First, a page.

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The Court of Appeal found recently found in favour of a landlord who appealed a High Court ruling that they acted unreasonably in withholding consent to assign a lease because one of their three reasons given for refusing consent was deemed unreasonable.
In No.1 West India Quay (Residential) Ltd v East Tower Apartments Ltd the tenant sought the courts to compel the landlord to grant consent allowing an assignment of their lease of residential premises as they felt the landlord was acting unreasonably in refusing consent.
The landlord refused to grant consent for the following reasons:
1. the tenant failed to give an undertaking to cover the landlord’s professional fees (£1,250 in legal fees and £350 in surveyor’s fees);
2. the tenant refused to pay for a pre-assignment inspection fee to see if any covenants under the lease had been breached; and
3. the tenant refused to give banking references in respect of the proposed assignee.
The High Court felt that reasons two and three were reasonable but reason one was not. The judge felt that the landlord’s fees were unreasonably high therefore outweighing the other two reasons, consequently ruling in favour of the tenant. As the tenancy was residential, rather than commercial, the legal and surveyor fees were deemed excessive and an unreasonable administration charge for the tenant.
However, the Court of Appeal held that the High Court judge applied the wrong approach as they should have considered the overall decision not to grant consent rather than the merit of each individual reasons. If the landlord’s decision, which was based on a mixture of good and abad reason, would have been the same had it not attempted to rely on the bad reason then the decision to refuse consent would be reasonable.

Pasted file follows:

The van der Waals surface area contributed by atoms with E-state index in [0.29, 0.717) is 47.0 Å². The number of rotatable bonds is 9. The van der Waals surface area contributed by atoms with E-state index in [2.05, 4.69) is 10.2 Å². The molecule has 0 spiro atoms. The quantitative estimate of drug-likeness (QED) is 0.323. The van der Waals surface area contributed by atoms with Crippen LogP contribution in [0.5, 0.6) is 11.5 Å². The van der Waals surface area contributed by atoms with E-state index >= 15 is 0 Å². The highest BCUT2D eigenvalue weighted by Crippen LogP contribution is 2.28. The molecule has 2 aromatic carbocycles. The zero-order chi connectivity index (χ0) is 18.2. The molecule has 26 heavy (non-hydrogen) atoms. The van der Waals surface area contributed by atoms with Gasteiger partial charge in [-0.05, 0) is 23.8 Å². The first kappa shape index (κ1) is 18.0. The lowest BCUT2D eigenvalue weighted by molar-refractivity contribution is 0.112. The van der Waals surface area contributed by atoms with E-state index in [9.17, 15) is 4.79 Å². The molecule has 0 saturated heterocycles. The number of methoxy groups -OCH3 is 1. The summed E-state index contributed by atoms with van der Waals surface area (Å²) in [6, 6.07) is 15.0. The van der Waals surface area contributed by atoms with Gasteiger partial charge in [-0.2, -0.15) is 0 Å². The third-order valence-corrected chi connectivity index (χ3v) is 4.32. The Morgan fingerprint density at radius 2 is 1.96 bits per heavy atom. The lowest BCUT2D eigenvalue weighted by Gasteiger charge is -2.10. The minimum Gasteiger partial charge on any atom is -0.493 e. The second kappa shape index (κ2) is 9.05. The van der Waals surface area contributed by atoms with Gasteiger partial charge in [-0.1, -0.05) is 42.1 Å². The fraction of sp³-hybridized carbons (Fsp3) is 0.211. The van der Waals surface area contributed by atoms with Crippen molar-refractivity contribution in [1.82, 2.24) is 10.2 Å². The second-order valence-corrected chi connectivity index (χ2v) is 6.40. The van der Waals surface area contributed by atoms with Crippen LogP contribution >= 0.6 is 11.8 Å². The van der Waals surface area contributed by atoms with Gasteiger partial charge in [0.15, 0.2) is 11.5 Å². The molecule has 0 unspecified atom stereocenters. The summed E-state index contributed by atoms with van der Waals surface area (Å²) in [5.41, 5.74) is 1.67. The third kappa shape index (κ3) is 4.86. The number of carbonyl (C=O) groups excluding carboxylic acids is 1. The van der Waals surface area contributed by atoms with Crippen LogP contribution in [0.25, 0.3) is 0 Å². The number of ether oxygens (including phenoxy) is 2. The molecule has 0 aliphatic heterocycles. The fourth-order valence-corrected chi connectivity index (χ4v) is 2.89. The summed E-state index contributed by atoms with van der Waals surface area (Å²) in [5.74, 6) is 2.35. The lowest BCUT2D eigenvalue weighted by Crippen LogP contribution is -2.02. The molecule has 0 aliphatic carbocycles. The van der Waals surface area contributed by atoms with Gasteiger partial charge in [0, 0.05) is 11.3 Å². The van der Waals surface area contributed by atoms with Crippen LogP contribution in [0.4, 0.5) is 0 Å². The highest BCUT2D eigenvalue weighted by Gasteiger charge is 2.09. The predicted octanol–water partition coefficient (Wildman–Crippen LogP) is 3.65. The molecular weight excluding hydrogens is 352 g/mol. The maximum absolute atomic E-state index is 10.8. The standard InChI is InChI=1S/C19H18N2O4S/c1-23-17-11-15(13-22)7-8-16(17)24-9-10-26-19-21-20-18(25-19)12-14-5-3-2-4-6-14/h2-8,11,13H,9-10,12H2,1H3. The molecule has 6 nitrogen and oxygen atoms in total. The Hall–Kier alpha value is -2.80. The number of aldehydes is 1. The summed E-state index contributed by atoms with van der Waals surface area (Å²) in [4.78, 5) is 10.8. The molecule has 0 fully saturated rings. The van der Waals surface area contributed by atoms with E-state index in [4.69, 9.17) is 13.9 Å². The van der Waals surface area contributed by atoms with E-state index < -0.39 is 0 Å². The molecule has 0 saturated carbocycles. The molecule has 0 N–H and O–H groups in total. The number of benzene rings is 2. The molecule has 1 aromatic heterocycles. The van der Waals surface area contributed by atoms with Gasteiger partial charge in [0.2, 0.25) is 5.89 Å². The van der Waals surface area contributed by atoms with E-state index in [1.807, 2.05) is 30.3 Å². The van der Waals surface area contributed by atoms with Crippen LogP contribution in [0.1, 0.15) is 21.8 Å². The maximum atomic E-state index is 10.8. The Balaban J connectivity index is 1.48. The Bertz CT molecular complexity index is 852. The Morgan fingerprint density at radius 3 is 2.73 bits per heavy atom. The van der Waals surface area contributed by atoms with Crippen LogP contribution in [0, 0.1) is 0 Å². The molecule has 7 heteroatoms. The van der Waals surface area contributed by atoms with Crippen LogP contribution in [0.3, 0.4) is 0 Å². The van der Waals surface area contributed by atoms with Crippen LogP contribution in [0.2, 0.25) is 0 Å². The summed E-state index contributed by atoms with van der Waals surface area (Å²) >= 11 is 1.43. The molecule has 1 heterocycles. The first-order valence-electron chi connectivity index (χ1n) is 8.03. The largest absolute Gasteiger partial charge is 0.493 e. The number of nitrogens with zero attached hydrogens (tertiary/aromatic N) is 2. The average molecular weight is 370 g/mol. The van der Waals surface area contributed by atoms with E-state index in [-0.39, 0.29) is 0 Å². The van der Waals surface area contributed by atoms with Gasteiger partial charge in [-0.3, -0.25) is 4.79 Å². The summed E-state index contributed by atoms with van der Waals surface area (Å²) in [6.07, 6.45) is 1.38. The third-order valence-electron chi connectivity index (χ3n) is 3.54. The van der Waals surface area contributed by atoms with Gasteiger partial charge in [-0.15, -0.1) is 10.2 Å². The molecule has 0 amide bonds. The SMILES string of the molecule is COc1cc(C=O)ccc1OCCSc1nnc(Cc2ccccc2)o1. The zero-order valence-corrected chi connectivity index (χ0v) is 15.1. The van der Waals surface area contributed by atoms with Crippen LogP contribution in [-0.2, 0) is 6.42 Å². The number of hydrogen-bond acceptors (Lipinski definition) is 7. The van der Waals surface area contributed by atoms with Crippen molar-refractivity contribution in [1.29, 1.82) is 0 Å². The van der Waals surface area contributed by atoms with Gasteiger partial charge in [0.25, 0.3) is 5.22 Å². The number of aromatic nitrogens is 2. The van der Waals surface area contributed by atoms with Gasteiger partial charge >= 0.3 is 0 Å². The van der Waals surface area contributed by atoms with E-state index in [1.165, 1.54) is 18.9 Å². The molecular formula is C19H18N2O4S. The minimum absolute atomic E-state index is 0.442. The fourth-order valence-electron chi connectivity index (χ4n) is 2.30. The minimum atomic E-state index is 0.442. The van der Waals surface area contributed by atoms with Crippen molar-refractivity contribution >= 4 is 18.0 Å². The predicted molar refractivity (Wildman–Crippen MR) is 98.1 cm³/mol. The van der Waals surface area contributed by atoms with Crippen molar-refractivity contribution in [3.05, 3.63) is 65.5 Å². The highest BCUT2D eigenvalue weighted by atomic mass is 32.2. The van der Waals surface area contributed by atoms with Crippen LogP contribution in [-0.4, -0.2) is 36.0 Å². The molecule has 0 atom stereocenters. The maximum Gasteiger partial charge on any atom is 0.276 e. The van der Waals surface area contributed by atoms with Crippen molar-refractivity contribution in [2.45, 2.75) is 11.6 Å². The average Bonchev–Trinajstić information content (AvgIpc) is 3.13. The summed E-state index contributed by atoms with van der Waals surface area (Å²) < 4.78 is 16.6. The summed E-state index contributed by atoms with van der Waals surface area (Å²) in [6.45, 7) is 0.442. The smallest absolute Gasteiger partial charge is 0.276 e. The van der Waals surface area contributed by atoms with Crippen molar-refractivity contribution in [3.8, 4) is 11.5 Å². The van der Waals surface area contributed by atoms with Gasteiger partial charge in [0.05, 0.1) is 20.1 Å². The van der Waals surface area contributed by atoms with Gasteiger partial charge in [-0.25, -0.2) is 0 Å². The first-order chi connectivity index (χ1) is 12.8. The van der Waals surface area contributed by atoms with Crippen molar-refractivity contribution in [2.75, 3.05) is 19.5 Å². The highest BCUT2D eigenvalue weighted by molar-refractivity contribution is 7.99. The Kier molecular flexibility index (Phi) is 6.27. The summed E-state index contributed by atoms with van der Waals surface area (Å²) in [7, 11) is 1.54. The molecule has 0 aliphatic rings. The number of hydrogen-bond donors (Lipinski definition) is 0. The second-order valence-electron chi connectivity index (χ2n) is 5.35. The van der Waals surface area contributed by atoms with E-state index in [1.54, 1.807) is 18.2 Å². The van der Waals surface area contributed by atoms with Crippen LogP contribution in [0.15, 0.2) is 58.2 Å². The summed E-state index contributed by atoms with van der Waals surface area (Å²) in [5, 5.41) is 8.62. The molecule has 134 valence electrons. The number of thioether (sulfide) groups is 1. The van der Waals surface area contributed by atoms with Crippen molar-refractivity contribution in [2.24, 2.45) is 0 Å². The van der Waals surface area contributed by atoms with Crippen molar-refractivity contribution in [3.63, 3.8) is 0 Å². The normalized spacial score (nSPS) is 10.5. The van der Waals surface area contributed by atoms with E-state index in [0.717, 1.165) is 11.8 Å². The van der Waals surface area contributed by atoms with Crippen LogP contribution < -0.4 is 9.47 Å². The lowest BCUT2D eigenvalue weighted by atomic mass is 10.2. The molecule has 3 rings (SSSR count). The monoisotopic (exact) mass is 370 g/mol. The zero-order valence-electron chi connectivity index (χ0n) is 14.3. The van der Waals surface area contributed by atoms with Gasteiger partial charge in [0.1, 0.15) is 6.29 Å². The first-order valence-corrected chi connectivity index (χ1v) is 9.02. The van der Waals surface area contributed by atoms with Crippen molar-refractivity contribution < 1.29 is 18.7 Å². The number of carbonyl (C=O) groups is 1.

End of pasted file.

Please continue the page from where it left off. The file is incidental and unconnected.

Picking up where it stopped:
If the landlord puts forward a good reason which is not impaired by the bad reason, it is independent and unconnected with the bad reason, then the landlord can rely on the good reason for refusing consent despite the existence of the bad reason. The Court of Appeal played down the effect of the landlord using multiple reasons in its decision notice for refusing consent in this particular case. The focus was on the overall decision and deciding on its reasonableness.
A landlord has a statutory duty under the Landlord and Tenant Act 1988 (applicable in England and Wales only), to give a tenant consent within a reasonable period unless it is reasonable not to give consent. Where consent is refused the landlord’s statutory obligation extends to giving reasons for its refusal within a reasonable period. If a number of reasons is given and only one of those is reasonable, which viewed independently stands as being reasonable, the landlord is acting reasonably in not granting consent. However, if the landlord gives consent subject to multiple conditions, with even one of those conditions being unreasonable, the landlord is said to have acted in a way which is unreasonable.
It is important for landlords (of either residential or commercial premises) to consider whether they are refusing consent out right, and the reasons for doing so, or granting consent subject to conditions and the reasonableness of these. Despite the above mentioned ruling and legislation dealing specifically with English related matters, the Courts in Northern Ireland are heavily influenced by rulings in the English Courts, and as such landlords in Northern Ireland must watch this space to see how similar issues are dealt with here going forward.
This article has been produced for general information purposes and further advice should be sought from a professional advisor.
If you require any further advice in respect of the content herein please contact a member of our Commercial Real Estate Team.